John Perry Barlow, a 56-year-old former songwriter for the Grateful Dead, was settled into his airline seat for departure when a flight attendant asked him to get his belongings and leave the plane immediately.
Airport security workers at San Francisco International Airport had come upon some suspicious-looking wires inside his checked luggage while conducting a routine inspection. No explosives turned up, but screeners allegedly did find a hypodermic needle in a suitcase along with a small amount of marijuana and illegal hallucinogenic drugs in a bottle of ibuprofen. Barlow's travel plans suddenly changed that day in September 2003: he was charged with five counts of misdemeanor possession of illegal drugs and carted off to the Redwood City jail.
Barlow is battling the government in the latest legal case to question the breadth of the Transportation Security Administration's searches and the secrecy of the agency's screening policies. Barlow, co-founder of the cyber-rights organization Electronic Frontier Foundation, contends that the alleged drugs cannot be admitted as evidence because they were seized illegally. He has sought information on TSA's policies as part of his defense.
In his case and in several other ones, TSA has claimed it cannot reveal anything about its practices for fear of compromising "security sensitive information." The agency made such a claim in a California case involving two peace activists who want to know why they and hundreds of others are on the agency's secret "No Fly" list. TSA invoked a similar concern when a wealthy technology entrepreneur, John Gilmore, challenged the agency's requirement that passengers show government identification in order to board an aircraft.
Judge Harry Papadakis ruled against Barlow's motion on illegal seizure earlier this week in California Superior Court in San Mateo County. Barlow said he plans to appeal and continue his push for information about TSA's policies.
"The defendant is trying to make this case something it is not," said Sheryl Wolcott, deputy district attorney for San Mateo County. "It was a standard type of search. We have to balance the privacy interest of a person's luggage versus the security interest of the public who is boarding the plane. It's a pretty simple case."
Security screeners open and search millions of checked bags every day. The searches are so common that TSA now recommends that passengers leave their luggage unlocked because of the high likelihood a screener's hand will find its way inside. Legal experts said the court has not clearly ruled as to whether security screeners -- in this case a security worker employed by a private company contracting with TSA -- can go beyond their duties of looking for explosives in checked bags.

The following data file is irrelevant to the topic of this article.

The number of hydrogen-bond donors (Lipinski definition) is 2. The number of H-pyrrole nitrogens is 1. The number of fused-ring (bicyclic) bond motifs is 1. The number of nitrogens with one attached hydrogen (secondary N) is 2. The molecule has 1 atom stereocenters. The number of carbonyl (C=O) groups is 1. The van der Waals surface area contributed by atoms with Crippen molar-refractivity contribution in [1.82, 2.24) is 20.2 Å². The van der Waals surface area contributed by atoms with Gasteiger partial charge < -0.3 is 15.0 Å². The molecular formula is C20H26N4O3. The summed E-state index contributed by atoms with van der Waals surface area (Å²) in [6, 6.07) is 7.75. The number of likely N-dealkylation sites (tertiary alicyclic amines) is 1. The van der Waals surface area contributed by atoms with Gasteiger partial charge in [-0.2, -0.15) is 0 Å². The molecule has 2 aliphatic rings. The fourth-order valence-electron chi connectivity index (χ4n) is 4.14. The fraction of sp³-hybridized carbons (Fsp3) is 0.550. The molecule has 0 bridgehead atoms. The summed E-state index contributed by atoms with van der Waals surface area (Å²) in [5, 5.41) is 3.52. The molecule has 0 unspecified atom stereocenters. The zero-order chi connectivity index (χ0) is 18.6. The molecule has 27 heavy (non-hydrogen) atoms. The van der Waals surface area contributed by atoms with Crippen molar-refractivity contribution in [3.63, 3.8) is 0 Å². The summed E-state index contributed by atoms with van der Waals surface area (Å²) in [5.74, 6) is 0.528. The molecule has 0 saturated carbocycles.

"What we hope to achieve is to shed some light on how these airport searches are conducted. . . . whether screeners can do whatever they want, wherever they want. It's all been kept under a shroud of secrecy," Barlow said.
TSA spokeswoman Yolanda Clark said the agency has "an obligation as federal employees to bring any discovered contraband to the attention of proper law enforcement authorities." She did not provide a tally of the amount of drugs or other items screeners had turned over to authorities. "We don't open bags to discover contraband, but if we do uncover it, we can't ignore it."
Courts have been clear about the authority of officials to seize illegal items in plain sight. But Barlow claims that TSA went beyond its authority because, according to police documents, the bottle containing the drugs was located inside a pocket of Barlow's bag that was not near the wires that first caused suspicion. According to police documents, the screener looked at the wires first, and then continued to probe the suitcase and found the alleged drugs.
Paul Rothstein, a criminal law professor at Georgetown University, said the extent to which airport screeners can probe for illegal materials is still a legally unexplored area. But, he said, he doesn't think Barlow will win.
"It's fairly clear that if you're searching for one thing and you find another, that the other may be used" in a prosecution so long as the official did not go beyond the area where they are allowed to search, Rothstein said.
The TSA will have to explain why it continued to search Barlow's luggage if the agency and the state want to proceed with the case, said Barry Steinhardt of the American Civil Liberties Union. "If they start charging people with crimes, particularly crimes not relevant to their mission, they're going to have to turn over their security directives" that explain what they are doing and how, he said.
If found guilty, Barlow faces court-ordered drug treatment.
"Anytime you can get the government to stop and think about whether or not they're still on target with their mission, that's a valuable piece of a citizen's work," Barlow said. "You find yourself in situations where you know something has to be done. If you're not going to do it, who is?"